Male Infertility: Genetics of Spermatogenic Failure

Study ID Alternative Stable ID Type
phs001023 Case-Control

Study Description

Spermatogenesis is a complex biological process that requires the coordination of thousands of genes. Perhaps because of the large number of genes involved, spermatogenic failure occurs frequently and affects approximately 1% of men. While environmental and genetic factors likely contribute to this disorder, it is thought that the majority of cases have an underlying genetic basis. The two most common genetic causes are deletions on the Y chromosome and cytogenetic abnormalities (/e.g./ Klinefelter syndrome, XXY), which each account for roughly 10-15% of cases of complete spermatogenic failure. Point mutations in several other genes have also been linked to spermatogenic failure, but their collective prevalence is very low. Thus, for approximately 70% of men with spermatogenic failure, the genetic cause remains unknown. We hypothesize that a disproportionate number of these remaining genetic variants reside on the sex chromosomes because they are hemizygous in males and contain a disproportionate number of genes expressed in the testis. To identify genes that are required for ... (Show More)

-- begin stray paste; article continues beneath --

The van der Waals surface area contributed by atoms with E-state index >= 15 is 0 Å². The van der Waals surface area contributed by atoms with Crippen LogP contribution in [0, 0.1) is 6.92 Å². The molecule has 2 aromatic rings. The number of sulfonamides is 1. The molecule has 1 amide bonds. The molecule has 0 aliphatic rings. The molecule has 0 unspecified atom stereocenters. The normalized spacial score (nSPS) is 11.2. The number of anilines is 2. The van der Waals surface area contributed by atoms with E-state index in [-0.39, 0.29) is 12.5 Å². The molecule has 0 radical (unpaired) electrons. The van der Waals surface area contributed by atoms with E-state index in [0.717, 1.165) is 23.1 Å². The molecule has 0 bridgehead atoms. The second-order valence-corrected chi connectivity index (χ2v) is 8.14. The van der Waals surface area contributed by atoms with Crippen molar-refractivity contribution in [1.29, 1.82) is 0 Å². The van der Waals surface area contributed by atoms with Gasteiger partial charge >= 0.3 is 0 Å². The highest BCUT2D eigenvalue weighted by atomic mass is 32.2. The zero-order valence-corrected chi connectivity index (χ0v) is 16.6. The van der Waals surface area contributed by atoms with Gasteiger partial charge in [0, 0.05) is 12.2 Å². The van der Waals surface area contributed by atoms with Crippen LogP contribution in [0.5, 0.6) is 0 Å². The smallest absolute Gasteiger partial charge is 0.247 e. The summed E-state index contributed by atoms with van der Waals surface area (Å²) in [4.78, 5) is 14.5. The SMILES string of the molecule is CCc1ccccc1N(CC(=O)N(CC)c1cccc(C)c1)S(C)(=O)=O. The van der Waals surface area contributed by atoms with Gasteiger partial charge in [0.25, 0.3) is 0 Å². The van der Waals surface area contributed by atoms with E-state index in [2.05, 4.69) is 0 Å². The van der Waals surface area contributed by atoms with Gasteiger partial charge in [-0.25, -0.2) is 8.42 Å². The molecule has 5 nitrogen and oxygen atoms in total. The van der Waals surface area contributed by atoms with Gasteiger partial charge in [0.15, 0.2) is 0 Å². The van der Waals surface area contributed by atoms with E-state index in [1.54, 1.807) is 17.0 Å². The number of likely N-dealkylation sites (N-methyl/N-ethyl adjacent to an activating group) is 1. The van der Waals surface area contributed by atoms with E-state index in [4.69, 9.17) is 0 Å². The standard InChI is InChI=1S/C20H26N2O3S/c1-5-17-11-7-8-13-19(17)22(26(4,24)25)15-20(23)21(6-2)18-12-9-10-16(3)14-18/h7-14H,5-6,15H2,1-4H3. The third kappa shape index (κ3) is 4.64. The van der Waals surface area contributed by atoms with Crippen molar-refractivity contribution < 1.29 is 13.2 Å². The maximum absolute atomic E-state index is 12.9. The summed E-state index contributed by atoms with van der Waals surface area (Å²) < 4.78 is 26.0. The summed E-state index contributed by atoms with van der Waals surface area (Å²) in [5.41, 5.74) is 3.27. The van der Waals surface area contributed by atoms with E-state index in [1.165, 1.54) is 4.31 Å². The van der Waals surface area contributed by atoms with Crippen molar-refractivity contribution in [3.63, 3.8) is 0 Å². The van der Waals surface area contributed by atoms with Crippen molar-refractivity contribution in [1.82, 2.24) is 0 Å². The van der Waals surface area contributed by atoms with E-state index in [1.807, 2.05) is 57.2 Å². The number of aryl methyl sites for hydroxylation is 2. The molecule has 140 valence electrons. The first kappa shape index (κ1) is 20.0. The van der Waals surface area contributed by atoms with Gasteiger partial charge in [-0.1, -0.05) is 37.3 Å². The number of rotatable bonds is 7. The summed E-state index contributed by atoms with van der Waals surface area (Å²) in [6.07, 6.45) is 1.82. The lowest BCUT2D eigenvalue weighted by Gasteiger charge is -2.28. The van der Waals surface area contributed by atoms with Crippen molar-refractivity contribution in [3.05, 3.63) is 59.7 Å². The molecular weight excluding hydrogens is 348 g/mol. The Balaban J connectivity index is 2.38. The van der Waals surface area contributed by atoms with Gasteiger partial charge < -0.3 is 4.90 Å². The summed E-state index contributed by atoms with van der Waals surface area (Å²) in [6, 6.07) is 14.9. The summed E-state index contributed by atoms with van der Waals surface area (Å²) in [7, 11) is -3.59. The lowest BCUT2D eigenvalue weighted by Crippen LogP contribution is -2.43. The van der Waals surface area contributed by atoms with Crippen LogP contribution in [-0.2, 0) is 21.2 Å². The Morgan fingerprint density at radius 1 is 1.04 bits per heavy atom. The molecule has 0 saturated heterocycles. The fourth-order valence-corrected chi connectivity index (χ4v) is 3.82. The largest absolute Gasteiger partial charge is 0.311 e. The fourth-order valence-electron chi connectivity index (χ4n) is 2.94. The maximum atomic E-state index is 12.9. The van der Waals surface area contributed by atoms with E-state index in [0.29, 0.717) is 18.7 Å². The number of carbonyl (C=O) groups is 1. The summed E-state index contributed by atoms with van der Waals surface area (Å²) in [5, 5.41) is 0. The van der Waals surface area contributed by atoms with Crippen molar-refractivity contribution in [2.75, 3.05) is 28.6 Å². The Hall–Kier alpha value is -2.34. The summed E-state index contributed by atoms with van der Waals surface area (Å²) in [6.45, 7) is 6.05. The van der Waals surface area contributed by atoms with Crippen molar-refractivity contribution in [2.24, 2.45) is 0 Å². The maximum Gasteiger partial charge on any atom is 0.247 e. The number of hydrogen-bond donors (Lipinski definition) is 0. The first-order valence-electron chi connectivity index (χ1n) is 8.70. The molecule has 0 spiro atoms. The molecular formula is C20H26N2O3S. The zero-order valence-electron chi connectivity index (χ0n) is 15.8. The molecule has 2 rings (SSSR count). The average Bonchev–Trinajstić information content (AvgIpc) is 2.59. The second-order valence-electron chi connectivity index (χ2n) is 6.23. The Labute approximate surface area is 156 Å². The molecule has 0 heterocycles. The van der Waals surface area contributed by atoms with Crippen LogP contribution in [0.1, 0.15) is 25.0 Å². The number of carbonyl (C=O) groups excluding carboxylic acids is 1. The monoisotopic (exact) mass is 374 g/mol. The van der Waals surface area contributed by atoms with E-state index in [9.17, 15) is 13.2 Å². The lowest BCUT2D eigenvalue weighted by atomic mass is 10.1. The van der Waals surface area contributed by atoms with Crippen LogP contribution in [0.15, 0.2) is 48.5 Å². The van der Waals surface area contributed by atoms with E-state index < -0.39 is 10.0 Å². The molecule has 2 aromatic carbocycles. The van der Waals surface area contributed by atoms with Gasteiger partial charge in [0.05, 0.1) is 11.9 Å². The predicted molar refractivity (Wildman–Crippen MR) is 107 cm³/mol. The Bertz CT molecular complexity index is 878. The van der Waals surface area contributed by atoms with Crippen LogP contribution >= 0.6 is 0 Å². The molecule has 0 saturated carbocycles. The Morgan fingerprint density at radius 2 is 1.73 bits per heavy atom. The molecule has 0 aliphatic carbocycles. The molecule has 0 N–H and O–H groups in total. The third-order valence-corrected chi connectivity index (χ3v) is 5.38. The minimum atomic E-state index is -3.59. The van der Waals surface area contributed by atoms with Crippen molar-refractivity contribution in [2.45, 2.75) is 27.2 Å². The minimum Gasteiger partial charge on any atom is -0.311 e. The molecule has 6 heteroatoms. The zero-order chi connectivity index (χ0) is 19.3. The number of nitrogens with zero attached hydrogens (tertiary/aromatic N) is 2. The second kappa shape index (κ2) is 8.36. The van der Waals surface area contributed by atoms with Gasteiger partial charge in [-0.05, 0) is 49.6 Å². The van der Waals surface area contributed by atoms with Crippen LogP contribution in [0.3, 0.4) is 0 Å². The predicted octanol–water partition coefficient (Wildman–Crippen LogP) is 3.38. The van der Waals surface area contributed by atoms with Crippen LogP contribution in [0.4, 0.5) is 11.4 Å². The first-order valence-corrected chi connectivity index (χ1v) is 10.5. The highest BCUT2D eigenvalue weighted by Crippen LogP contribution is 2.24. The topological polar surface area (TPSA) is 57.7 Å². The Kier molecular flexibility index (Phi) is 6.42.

Archive Link Archive Accession
dbGaP phs001023

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